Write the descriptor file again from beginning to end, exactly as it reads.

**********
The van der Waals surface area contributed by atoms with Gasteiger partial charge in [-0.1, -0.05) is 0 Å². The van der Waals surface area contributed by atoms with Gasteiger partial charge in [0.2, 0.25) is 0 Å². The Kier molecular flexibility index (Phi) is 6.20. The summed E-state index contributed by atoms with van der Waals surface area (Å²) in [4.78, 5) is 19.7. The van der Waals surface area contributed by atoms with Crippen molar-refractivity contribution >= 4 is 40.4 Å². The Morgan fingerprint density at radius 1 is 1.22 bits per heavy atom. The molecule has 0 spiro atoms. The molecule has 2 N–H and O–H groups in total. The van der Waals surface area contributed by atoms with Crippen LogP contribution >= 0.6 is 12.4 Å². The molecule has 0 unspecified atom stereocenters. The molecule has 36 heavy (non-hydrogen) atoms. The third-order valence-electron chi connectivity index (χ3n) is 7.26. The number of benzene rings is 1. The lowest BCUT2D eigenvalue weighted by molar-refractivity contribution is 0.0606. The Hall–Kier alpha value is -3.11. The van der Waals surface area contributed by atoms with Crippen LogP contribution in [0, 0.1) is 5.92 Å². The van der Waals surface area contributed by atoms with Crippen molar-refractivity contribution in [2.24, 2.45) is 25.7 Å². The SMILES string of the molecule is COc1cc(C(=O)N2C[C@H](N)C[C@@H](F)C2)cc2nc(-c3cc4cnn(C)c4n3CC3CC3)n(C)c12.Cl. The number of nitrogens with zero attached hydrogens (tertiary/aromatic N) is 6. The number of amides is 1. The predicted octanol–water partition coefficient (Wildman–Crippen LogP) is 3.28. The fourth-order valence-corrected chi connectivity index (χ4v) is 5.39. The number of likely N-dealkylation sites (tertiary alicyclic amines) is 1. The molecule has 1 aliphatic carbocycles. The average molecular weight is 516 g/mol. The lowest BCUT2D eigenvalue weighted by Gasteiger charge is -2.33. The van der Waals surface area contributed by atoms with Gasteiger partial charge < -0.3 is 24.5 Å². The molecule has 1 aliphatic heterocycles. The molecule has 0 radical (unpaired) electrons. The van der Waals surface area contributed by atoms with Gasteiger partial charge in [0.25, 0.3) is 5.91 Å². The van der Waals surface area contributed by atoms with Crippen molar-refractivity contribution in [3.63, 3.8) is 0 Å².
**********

The van der Waals surface area contributed by atoms with Gasteiger partial charge in [-0.1, -0.05) is 0 Å². The van der Waals surface area contributed by atoms with Gasteiger partial charge in [0.2, 0.25) is 0 Å². The Kier molecular flexibility index (Phi) is 6.20. The summed E-state index contributed by atoms with van der Waals surface area (Å²) in [4.78, 5) is 19.7. The van der Waals surface area contributed by atoms with Crippen molar-refractivity contribution >= 4 is 40.4 Å². The Morgan fingerprint density at radius 1 is 1.22 bits per heavy atom. The molecule has 0 spiro atoms. The molecule has 2 N–H and O–H groups in total. The van der Waals surface area contributed by atoms with Crippen LogP contribution >= 0.6 is 12.4 Å². The molecule has 0 unspecified atom stereocenters. The molecule has 36 heavy (non-hydrogen) atoms. The third-order valence-electron chi connectivity index (χ3n) is 7.26. The number of benzene rings is 1. The lowest BCUT2D eigenvalue weighted by molar-refractivity contribution is 0.0606. The Hall–Kier alpha value is -3.11. The van der Waals surface area contributed by atoms with Crippen LogP contribution in [0, 0.1) is 5.92 Å². The van der Waals surface area contributed by atoms with Crippen molar-refractivity contribution in [2.24, 2.45) is 25.7 Å². The SMILES string of the molecule is COc1cc(C(=O)N2C[C@H](N)C[C@@H](F)C2)cc2nc(-c3cc4cnn(C)c4n3CC3CC3)n(C)c12.Cl. The number of nitrogens with zero attached hydrogens (tertiary/aromatic N) is 6. The number of amides is 1. The predicted octanol–water partition coefficient (Wildman–Crippen LogP) is 3.28. The fourth-order valence-corrected chi connectivity index (χ4v) is 5.39. The number of likely N-dealkylation sites (tertiary alicyclic amines) is 1. The molecule has 1 aliphatic carbocycles. The average molecular weight is 516 g/mol. The lowest BCUT2D eigenvalue weighted by Gasteiger charge is -2.33. The van der Waals surface area contributed by atoms with Gasteiger partial charge < -0.3 is 24.5 Å². The molecule has 1 aliphatic heterocycles. The molecule has 0 radical (unpaired) electrons. The van der Waals surface area contributed by atoms with Gasteiger partial charge in [0.25, 0.3) is 5.91 Å². The van der Waals surface area contributed by atoms with Crippen molar-refractivity contribution in [3.63, 3.8) is 0 Å².